Sunday, September 07, 2008
Where does Aamir lead us?
Aamir is being celebrated as a brilliant film by many critics and common viewers alike. The film has also done very good business at the box office, rather unusual for an offbeat film like this.
I am not too concerned about this nor am I suprised at it, but I am worried when it gets labeled as a film that breaks the stereotype of Muslims in Bollywood, and in the psyche of the Middle class (majorly Hindu) India in general. I had heard some people talk of the 'sensitive portrayal of Indian Muslim' in this film, and then there was this article Beyond prisms of prejudice by Ziya Us Salam [The Hindu Magazine, Sunday 24 August 2008].
That is a matter of concern because Aamir in fact upholds precisely those very stereotypes.
Which is why I felt it was only natural for this film to have such a 'universal' appeal among the Middle class Hindu India.
In one line, the film's premise is that Muslims are out to terrorize the nation. 'Brothers' sending in money from all over the world, the kingpins misleading the educated youth by brainwashing them and using them as pawns, the ordinary poor Muslims on the streets silently approving of all this with a smile on their face that they know this is how it works. And we have an exception in the lead character of the film who turns from a victimized, helpless position to be a real Aamir (leader) by refusing to be part of it.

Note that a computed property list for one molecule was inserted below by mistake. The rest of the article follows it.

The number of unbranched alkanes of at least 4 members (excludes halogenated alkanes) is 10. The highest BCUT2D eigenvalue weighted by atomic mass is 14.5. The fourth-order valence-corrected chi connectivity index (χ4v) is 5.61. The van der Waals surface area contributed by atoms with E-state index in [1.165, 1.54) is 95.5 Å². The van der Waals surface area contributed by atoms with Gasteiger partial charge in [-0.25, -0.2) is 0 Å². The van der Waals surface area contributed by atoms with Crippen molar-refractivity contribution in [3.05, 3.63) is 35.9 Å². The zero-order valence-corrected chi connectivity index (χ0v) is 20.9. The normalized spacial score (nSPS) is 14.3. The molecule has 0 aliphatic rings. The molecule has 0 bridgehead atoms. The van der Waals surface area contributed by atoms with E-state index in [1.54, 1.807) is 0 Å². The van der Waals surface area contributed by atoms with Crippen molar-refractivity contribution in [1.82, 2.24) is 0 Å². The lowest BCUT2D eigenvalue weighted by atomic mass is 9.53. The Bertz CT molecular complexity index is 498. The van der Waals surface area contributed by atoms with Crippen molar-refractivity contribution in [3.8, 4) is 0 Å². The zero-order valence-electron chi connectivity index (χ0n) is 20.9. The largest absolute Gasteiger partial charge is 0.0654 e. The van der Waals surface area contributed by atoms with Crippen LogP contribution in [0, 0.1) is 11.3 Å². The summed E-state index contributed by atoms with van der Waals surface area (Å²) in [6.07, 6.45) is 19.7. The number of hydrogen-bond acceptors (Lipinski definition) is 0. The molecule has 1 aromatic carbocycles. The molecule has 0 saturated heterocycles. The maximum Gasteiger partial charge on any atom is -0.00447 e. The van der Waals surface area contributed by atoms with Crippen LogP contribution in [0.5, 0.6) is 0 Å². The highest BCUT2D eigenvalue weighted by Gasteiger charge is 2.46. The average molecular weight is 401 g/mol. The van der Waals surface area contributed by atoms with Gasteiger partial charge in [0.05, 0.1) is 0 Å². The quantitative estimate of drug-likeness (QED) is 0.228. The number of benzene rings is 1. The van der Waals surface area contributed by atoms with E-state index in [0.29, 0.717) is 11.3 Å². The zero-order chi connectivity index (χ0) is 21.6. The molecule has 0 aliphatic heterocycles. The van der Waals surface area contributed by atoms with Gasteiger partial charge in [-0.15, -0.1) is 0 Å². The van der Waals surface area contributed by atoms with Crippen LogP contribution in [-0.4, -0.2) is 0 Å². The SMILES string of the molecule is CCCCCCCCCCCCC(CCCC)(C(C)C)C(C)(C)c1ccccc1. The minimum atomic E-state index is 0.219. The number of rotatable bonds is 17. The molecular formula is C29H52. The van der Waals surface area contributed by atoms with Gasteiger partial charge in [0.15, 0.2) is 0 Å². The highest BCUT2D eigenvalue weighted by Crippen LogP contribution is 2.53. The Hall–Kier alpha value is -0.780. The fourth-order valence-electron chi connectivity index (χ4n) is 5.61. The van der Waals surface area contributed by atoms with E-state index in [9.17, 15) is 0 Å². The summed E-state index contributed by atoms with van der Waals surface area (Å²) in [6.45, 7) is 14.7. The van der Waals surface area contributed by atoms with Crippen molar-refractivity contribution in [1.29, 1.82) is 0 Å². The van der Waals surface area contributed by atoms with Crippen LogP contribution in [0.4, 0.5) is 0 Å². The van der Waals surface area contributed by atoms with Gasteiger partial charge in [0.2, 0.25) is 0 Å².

[If that weren't enough, the film tells us through its hero -- Aamir, the real leader -- that he has overcome difficulties by his hard work and become a doctor working abroad, and that is the way to go for the community to get out of the poverty and bad living conditions. Is it any surprise if it finds many takers among the anti-reservation warhead of the elite Brahman class?]
Honestly, I feel this guy is much more dangerous than a bearded terrorist Muslim villain of Bollywood. (We have seen this 'achche Muslims bhi hote hai' caricature also many times in mainstream Bollywood itself).
Aamir might have its directorial high points (I particularly liked the presentation of the villain), but let us not give it the sensitive film tag. This film takes the rotten path, feeding the most insensitive and unhealthy of the psyches precisely what they crave for. That is it.
If you want to catch a more sensible film on a similar theme, try Mumbai Meri Jaan.
[Image edited from a poster at the film's web site]
[Thanks to my friend Bhakti who took me for Aamir]